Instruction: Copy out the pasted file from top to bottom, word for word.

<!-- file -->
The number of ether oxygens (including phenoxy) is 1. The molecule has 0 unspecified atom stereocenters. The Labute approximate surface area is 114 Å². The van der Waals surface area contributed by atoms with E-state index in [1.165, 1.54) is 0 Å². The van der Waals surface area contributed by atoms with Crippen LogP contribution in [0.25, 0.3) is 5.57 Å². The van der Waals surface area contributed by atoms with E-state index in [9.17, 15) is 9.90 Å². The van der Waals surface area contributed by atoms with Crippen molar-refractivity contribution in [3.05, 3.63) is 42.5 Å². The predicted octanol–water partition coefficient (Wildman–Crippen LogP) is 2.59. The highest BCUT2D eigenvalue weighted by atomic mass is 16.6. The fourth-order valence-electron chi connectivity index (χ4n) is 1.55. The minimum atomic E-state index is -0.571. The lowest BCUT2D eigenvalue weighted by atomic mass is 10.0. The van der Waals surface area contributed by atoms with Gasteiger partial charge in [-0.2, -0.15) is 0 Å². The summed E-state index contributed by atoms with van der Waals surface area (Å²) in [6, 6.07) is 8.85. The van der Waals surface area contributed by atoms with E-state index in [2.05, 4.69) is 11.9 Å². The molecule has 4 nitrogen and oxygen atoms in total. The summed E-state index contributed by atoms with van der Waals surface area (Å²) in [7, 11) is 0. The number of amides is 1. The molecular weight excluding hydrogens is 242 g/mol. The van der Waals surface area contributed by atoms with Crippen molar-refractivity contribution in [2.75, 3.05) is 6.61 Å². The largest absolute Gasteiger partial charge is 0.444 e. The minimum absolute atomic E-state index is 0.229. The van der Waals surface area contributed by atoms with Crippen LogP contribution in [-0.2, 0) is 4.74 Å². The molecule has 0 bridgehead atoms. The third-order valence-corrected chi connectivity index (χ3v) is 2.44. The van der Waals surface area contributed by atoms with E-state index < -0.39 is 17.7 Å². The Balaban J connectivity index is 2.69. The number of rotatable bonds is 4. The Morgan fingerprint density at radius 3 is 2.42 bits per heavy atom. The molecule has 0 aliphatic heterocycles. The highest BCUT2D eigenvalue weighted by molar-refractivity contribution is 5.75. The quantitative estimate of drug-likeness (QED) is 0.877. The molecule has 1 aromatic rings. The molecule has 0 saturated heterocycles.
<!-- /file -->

The number of ether oxygens (including phenoxy) is 1. The molecule has 0 unspecified atom stereocenters. The Labute approximate surface area is 114 Å². The van der Waals surface area contributed by atoms with E-state index in [1.165, 1.54) is 0 Å². The van der Waals surface area contributed by atoms with Crippen LogP contribution in [0.25, 0.3) is 5.57 Å². The van der Waals surface area contributed by atoms with E-state index in [9.17, 15) is 9.90 Å². The van der Waals surface area contributed by atoms with Crippen molar-refractivity contribution in [3.05, 3.63) is 42.5 Å². The predicted octanol–water partition coefficient (Wildman–Crippen LogP) is 2.59. The highest BCUT2D eigenvalue weighted by atomic mass is 16.6. The fourth-order valence-electron chi connectivity index (χ4n) is 1.55. The minimum atomic E-state index is -0.571. The lowest BCUT2D eigenvalue weighted by atomic mass is 10.0. The van der Waals surface area contributed by atoms with Gasteiger partial charge in [-0.2, -0.15) is 0 Å². The summed E-state index contributed by atoms with van der Waals surface area (Å²) in [6, 6.07) is 8.85. The van der Waals surface area contributed by atoms with E-state index in [2.05, 4.69) is 11.9 Å². The molecule has 4 nitrogen and oxygen atoms in total. The summed E-state index contributed by atoms with van der Waals surface area (Å²) in [7, 11) is 0. The number of amides is 1. The molecular weight excluding hydrogens is 242 g/mol. The van der Waals surface area contributed by atoms with Crippen molar-refractivity contribution in [2.75, 3.05) is 6.61 Å². The largest absolute Gasteiger partial charge is 0.444 e. The minimum absolute atomic E-state index is 0.229. The van der Waals surface area contributed by atoms with Crippen LogP contribution in [-0.2, 0) is 4.74 Å². The molecule has 0 bridgehead atoms. The third-order valence-corrected chi connectivity index (χ3v) is 2.44. The van der Waals surface area contributed by atoms with E-state index < -0.39 is 17.7 Å². The Balaban J connectivity index is 2.69. The number of rotatable bonds is 4. The Morgan fingerprint density at radius 3 is 2.42 bits per heavy atom. The molecule has 0 aliphatic heterocycles. The highest BCUT2D eigenvalue weighted by molar-refractivity contribution is 5.75. The quantitative estimate of drug-likeness (QED) is 0.877. The molecule has 1 aromatic rings. The molecule has 0 saturated heterocycles.